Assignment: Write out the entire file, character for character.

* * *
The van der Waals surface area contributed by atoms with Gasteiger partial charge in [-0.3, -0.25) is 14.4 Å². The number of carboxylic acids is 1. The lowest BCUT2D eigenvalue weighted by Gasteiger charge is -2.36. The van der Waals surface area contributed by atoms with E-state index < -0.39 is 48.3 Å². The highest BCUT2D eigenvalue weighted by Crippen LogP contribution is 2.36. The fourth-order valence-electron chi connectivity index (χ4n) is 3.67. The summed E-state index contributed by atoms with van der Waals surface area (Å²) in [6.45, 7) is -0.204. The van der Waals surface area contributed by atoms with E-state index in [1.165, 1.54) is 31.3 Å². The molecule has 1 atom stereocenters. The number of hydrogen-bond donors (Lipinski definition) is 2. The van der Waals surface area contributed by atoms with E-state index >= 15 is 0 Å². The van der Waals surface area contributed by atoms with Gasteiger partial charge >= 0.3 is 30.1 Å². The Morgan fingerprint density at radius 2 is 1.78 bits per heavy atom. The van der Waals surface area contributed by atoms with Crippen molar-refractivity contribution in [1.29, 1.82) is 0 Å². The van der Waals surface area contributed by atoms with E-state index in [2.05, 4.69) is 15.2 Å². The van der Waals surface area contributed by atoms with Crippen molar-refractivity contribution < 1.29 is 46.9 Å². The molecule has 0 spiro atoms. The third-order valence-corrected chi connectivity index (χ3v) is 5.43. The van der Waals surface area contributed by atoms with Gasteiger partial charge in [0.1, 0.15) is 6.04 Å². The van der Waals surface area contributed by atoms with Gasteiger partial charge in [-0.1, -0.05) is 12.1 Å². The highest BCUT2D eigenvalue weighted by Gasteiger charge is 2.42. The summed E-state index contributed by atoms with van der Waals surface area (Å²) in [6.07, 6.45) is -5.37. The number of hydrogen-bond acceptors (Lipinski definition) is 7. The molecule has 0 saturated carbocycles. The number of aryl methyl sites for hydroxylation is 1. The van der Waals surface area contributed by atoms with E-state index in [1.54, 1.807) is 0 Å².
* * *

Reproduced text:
The van der Waals surface area contributed by atoms with Gasteiger partial charge in [-0.3, -0.25) is 14.4 Å². The number of carboxylic acids is 1. The lowest BCUT2D eigenvalue weighted by Gasteiger charge is -2.36. The van der Waals surface area contributed by atoms with E-state index < -0.39 is 48.3 Å². The highest BCUT2D eigenvalue weighted by Crippen LogP contribution is 2.36. The fourth-order valence-electron chi connectivity index (χ4n) is 3.67. The summed E-state index contributed by atoms with van der Waals surface area (Å²) in [6.45, 7) is -0.204. The van der Waals surface area contributed by atoms with E-state index in [1.165, 1.54) is 31.3 Å². The molecule has 1 atom stereocenters. The number of hydrogen-bond donors (Lipinski definition) is 2. The van der Waals surface area contributed by atoms with E-state index >= 15 is 0 Å². The van der Waals surface area contributed by atoms with Gasteiger partial charge >= 0.3 is 30.1 Å². The Morgan fingerprint density at radius 2 is 1.78 bits per heavy atom. The van der Waals surface area contributed by atoms with Crippen molar-refractivity contribution in [1.29, 1.82) is 0 Å². The van der Waals surface area contributed by atoms with E-state index in [2.05, 4.69) is 15.2 Å². The van der Waals surface area contributed by atoms with Crippen molar-refractivity contribution < 1.29 is 46.9 Å². The molecule has 0 spiro atoms. The third-order valence-corrected chi connectivity index (χ3v) is 5.43. The van der Waals surface area contributed by atoms with Gasteiger partial charge in [0.1, 0.15) is 6.04 Å². The van der Waals surface area contributed by atoms with Gasteiger partial charge in [-0.1, -0.05) is 12.1 Å². The highest BCUT2D eigenvalue weighted by Gasteiger charge is 2.42. The summed E-state index contributed by atoms with van der Waals surface area (Å²) in [6.07, 6.45) is -5.37. The number of hydrogen-bond acceptors (Lipinski definition) is 7. The molecule has 0 saturated carbocycles. The number of aryl methyl sites for hydroxylation is 1. The van der Waals surface area contributed by atoms with E-state index in [1.54, 1.807) is 0 Å².